The RO concentrate treatment is considered the key barriers that need to be overcome for a broader use of desalination processes in inland applications and includes; treatment, disposal and beneficial uses of ROC. RO feed water pretreatment (physio-chemically pretreatment), quality improvement, feed water pH adjusting, membrane scale control and, using RO new technologies, are used for improve water recovery consequently, RO permeate volume increase. Also, reducing the ROC volume to be disposed is by; revers osmoses units permeate production improvement, concentrate treatment for improvement water recovery when pass in another RO unit, and reduction of contaminants before beneficial uses or discharge. Technologies have been proposed for ROC treatment, that could be viable options to be used to diversify available freshwater resources, provide newly recognized value and thus facilitate the more expensive means for treatment of ROC for beneficial use. ROC volume reduction is by; intermediate physio-chemically treatment, using a second reverse osmosis stage, new technologies (non-traditional reverse osmosis (VSEP & EMS), electrodialysis (ED), electrodialysis reversal (EDR) Zero Liquid Discharge Technologies (ZLDT)) [7,8]. Disposal methods depend on concentrate quantity and quality, permitting requirements, geography and geology (e.g., accessibility to different receivers, appropriate geological formation for deep well injection, land availability), costs, and potential environmental impacts. Traditional concentrate disposal methods as evaporation, discharge to surface water, discharge to municipal treatment plants, and deep well injection, also, controlled by environmental impacts, lack of dilution of the receiving water bodies, and by the required physical footprint. As there is no one treatment method fits all scenarios, however, the more that the reject volume can be reduced, the better the choices for final disposal. ROC of brackish water desalination may be disposed to some of the common methods adopted for disposal as; evaporation ponds, deep wells, disposal to sanitary sewers, storm drains, irrigating salt tolerant species, mechanical evaporation, carting away from site by vendors. Direct discharge in place of the ROC source is by blending with power plant cooling water, and land applications (evaporation ponds, deep well injection, infiltration, constructed wetlands and injection to petroleum old wells (used as disposal wells) [9,10]. Beneficial use of the ROC represents a more concentrate disposal and treatment as a sustainable alternative to the traditional disposal and treatment options, and the concentrate becomes a resource rather than a pollutant, as long as there is a value for this recovered resource. The viability of beneficial and nontraditional uses of concentrate are depended on a number of critically important site-specific factors, including costs, climate, markets, regulatory issues, and ecological risks. There are a lot of technologies for beneficial reuse of ROC, converting it from a waste to a resource minimize both costs and environmental impacts. Also, ROC byproducts are studied, recovering commercial byproducts from ROC would be the optimum treatment option, as it solves the environmental problem of concentrate disposal, as well as the economic profitability of reverse osmosis is improved at the same time. Generally, all these methods need to consider the environmental impacts, costs, complexity of permitting and regulations, site requirements and footprint, energy use, reliability, ease of implementation, and operation of the processes involved. In recent years there a lot of researches about finding substance that could absorb salts and minimize the TDS, they use aluminum electrodes in a process called electrocoagulation (EC), they found that the TDS removal is about 90%, and factors affect the removal of salts process are current density (I), reaction time (RT), pH, temperature of the solution (T), distance between the electrodes (IED) and stirrer speed (rpm)[11,12,13].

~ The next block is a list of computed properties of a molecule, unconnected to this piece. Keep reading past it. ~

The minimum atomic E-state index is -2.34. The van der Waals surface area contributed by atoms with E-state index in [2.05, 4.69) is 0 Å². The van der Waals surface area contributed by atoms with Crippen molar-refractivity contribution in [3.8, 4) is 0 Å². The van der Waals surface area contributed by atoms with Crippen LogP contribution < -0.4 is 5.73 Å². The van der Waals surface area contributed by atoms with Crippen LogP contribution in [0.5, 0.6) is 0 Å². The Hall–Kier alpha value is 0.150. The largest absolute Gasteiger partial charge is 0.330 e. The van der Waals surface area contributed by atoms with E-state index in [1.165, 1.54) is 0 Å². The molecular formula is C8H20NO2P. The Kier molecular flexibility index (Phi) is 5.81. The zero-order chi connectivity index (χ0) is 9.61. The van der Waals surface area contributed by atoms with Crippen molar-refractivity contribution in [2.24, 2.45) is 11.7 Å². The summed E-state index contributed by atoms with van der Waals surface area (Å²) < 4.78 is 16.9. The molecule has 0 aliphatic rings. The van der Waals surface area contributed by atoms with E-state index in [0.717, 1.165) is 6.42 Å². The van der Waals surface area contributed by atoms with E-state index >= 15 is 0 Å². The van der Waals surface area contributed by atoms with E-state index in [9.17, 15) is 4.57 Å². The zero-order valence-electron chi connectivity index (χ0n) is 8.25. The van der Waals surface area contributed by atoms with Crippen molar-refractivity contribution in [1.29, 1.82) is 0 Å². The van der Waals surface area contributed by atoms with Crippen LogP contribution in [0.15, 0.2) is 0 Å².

The environmental impacts associated with concentrate disposal are related to its elevated salinity, ion imbalancerelated toxicity as well as toxicity due to elevated concentrations of anthropogenic contaminants. The disposal of untreated concentrate from high-pressure membrane plants presents a number of environmental issues; It can potentially cause severe damages to marine, freshwater and terrestrial environments, each receiving environment is unique. The untreated ROC has impacts other than direct changes in salinity, it was reported that the high salinity associated with reject brine discharges has detrimental effects on the aquatic life, sea grass structure and vitality as well as the quality of the seawater available for desalination in the area . It adversely affects the water and sediment quality of receiving water bodies, reduce dissolved oxygen levels impairs marine life as well as functioning and intactness of coastal ecosystems, also the indigenous aquatic species in the area of discharge vary in their susceptibility to deleterious effects , Many aquatic organisms are highly sensitive to variations in salinity, as cell dehydration occurs with increased salinity, and as salinity rises the number and diversity of species falls. High salinity also causes ion imbalance – triggered toxicity to aquatic flora and fauna. Disposal into open land, unlined ponds or pits have significant environmental impacts, potential for polluting the underground water (increase hardness) resources, risk of soil salinization and profound effects on subsurface soil physical properties [16,17]. Water logging, formation of crusts and reduce soil permeability causing great reduction in infiltration rate thereby preventing plants or crops from accessing enough water for good growth. While specific constituents, such as heavy metals, can present significant environmental concerns, which was confirmed hydrochemically and chemically for the raw water used in WACCPP [18,19].